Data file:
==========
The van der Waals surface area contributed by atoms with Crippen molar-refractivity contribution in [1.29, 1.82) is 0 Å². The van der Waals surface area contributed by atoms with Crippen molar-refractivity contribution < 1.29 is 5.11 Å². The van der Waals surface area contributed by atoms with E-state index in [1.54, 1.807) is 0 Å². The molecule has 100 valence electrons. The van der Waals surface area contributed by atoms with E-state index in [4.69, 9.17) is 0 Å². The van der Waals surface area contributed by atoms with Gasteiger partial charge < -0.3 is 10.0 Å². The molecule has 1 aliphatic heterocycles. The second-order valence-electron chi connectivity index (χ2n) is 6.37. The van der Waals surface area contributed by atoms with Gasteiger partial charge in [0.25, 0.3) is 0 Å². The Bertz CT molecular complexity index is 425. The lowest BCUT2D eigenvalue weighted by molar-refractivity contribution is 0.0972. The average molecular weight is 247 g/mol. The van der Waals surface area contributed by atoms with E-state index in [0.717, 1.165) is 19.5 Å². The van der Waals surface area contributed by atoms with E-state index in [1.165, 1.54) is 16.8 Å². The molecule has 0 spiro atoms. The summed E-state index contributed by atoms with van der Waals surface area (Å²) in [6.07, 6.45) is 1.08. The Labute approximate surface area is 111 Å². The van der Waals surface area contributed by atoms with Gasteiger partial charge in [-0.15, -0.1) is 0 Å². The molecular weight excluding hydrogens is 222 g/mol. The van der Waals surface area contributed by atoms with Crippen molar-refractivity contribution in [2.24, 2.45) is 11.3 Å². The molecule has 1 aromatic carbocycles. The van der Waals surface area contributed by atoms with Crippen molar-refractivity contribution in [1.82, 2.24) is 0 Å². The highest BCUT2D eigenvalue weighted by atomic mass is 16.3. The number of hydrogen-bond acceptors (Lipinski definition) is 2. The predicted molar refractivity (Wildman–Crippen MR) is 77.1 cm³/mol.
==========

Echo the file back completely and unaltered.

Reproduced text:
The van der Waals surface area contributed by atoms with Crippen molar-refractivity contribution in [1.29, 1.82) is 0 Å². The van der Waals surface area contributed by atoms with Crippen molar-refractivity contribution < 1.29 is 5.11 Å². The van der Waals surface area contributed by atoms with E-state index in [1.54, 1.807) is 0 Å². The molecule has 100 valence electrons. The van der Waals surface area contributed by atoms with E-state index in [4.69, 9.17) is 0 Å². The van der Waals surface area contributed by atoms with Gasteiger partial charge < -0.3 is 10.0 Å². The molecule has 1 aliphatic heterocycles. The second-order valence-electron chi connectivity index (χ2n) is 6.37. The van der Waals surface area contributed by atoms with Gasteiger partial charge in [0.25, 0.3) is 0 Å². The Bertz CT molecular complexity index is 425. The lowest BCUT2D eigenvalue weighted by molar-refractivity contribution is 0.0972. The average molecular weight is 247 g/mol. The van der Waals surface area contributed by atoms with E-state index in [0.717, 1.165) is 19.5 Å². The van der Waals surface area contributed by atoms with E-state index in [1.165, 1.54) is 16.8 Å². The molecule has 0 spiro atoms. The summed E-state index contributed by atoms with van der Waals surface area (Å²) in [6.07, 6.45) is 1.08. The Labute approximate surface area is 111 Å². The van der Waals surface area contributed by atoms with Gasteiger partial charge in [-0.15, -0.1) is 0 Å². The molecular weight excluding hydrogens is 222 g/mol. The van der Waals surface area contributed by atoms with Crippen molar-refractivity contribution in [2.24, 2.45) is 11.3 Å². The molecule has 1 aromatic carbocycles. The van der Waals surface area contributed by atoms with Crippen molar-refractivity contribution in [1.82, 2.24) is 0 Å². The highest BCUT2D eigenvalue weighted by atomic mass is 16.3. The number of hydrogen-bond acceptors (Lipinski definition) is 2. The predicted molar refractivity (Wildman–Crippen MR) is 77.1 cm³/mol.